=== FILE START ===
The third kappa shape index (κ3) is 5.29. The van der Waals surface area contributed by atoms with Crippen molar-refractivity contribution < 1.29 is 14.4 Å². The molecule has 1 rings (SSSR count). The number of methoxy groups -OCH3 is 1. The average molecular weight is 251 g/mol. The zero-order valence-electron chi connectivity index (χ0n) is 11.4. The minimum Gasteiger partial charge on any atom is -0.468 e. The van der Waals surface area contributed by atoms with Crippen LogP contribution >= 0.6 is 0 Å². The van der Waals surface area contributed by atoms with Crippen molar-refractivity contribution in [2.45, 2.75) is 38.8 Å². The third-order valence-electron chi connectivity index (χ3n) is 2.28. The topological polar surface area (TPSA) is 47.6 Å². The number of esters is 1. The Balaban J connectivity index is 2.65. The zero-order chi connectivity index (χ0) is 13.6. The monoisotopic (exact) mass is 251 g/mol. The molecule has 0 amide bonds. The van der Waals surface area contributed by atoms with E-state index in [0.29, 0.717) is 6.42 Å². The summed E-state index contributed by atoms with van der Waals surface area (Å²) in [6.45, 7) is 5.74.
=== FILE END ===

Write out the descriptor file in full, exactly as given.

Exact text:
The third kappa shape index (κ3) is 5.29. The van der Waals surface area contributed by atoms with Crippen molar-refractivity contribution < 1.29 is 14.4 Å². The molecule has 1 rings (SSSR count). The number of methoxy groups -OCH3 is 1. The average molecular weight is 251 g/mol. The zero-order valence-electron chi connectivity index (χ0n) is 11.4. The minimum Gasteiger partial charge on any atom is -0.468 e. The van der Waals surface area contributed by atoms with Crippen LogP contribution >= 0.6 is 0 Å². The van der Waals surface area contributed by atoms with Crippen molar-refractivity contribution in [2.45, 2.75) is 38.8 Å². The third-order valence-electron chi connectivity index (χ3n) is 2.28. The topological polar surface area (TPSA) is 47.6 Å². The number of esters is 1. The Balaban J connectivity index is 2.65. The zero-order chi connectivity index (χ0) is 13.6. The monoisotopic (exact) mass is 251 g/mol. The molecule has 0 amide bonds. The van der Waals surface area contributed by atoms with E-state index in [0.29, 0.717) is 6.42 Å². The summed E-state index contributed by atoms with van der Waals surface area (Å²) in [6.45, 7) is 5.74.